How the Mayor Received Us Well
the Night We Arrived
When the Mayor was informed of our departure and arrival, he set out that night and came to where we were. He wept a great deal with us, giving praise to God our Lord for having shown us such great mercy. He conversed with us and treated us very well, and on his own behalf and that of Governor Nuño de Guzmán1 he offered us everything he had or could do and regretted the poor reception and treatment Alcaraz and the others had given us. We were certain that, if he had been there, he would have prevented what was done to us and to the Indians.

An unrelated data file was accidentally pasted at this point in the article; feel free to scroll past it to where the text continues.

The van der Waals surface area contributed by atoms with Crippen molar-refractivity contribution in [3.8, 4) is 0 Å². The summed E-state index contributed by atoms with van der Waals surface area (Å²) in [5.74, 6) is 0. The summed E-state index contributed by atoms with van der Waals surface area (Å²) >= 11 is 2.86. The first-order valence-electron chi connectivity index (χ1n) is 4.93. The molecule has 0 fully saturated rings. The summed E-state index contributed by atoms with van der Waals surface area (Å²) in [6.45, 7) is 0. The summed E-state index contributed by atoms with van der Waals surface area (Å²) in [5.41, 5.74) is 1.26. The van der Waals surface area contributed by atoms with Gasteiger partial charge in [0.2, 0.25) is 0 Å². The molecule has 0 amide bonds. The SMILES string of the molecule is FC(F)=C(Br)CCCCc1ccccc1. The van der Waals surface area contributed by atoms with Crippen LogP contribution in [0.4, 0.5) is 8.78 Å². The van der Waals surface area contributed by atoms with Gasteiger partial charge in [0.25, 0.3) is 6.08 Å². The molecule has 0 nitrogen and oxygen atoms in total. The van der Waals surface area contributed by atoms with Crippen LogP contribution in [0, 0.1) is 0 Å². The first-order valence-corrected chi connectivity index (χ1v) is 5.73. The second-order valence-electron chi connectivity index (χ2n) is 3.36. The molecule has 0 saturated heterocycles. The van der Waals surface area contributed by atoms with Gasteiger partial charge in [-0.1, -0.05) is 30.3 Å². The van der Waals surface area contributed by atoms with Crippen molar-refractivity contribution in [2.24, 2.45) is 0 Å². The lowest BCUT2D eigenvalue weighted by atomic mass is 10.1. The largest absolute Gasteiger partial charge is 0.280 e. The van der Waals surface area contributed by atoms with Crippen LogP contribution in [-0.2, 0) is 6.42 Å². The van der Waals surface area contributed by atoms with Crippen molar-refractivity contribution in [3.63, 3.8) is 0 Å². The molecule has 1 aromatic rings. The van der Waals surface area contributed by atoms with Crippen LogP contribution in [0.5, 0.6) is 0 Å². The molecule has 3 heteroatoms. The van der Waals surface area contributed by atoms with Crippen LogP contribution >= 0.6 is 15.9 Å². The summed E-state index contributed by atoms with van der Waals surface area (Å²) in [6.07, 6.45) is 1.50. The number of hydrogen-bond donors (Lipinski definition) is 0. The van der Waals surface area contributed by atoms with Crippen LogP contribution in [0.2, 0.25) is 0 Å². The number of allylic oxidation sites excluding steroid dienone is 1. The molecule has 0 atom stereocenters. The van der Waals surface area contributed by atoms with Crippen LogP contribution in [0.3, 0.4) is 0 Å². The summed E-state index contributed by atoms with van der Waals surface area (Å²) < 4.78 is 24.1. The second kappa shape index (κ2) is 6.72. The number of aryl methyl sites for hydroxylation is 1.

We spent the night there and departed the following day. The Mayor entreated us to remain there, saying that we would render great service to God and to Your Majesty by doing so, since the land was abandoned and wasted and the Indians were hiding and in flight through the woods, not wanting to settle in their villages. He wanted us to call them and order them in Your Majesty's name to return and settle the plain and cultivate the soil. We thought this would be very difficult to carry out because we had not brought any of our Indians with us nor any of those who usually accompanied us and understood these matters. At last we sent for this purpose two of the Indians they had brought as captives, who were of the same people as the Indians of that land. These two were with the Christians when we first reached them, and they saw the people that accompanied us and learned from them the great authority and dominion we had throughout all those lands, the wonders we had worked, the sick people we had healed, as well as many other things. We sent other Indians from the village with these and told them to go together to call the Indians who were up in the mountains and the people from the Petaán River, 2 where we had found the Christians. We told them to tell the Indians to come to us because we wanted to speak to them. To insure that they would be safe and the others would come, we gave them one of the large gourds that we carried in our hands, our chief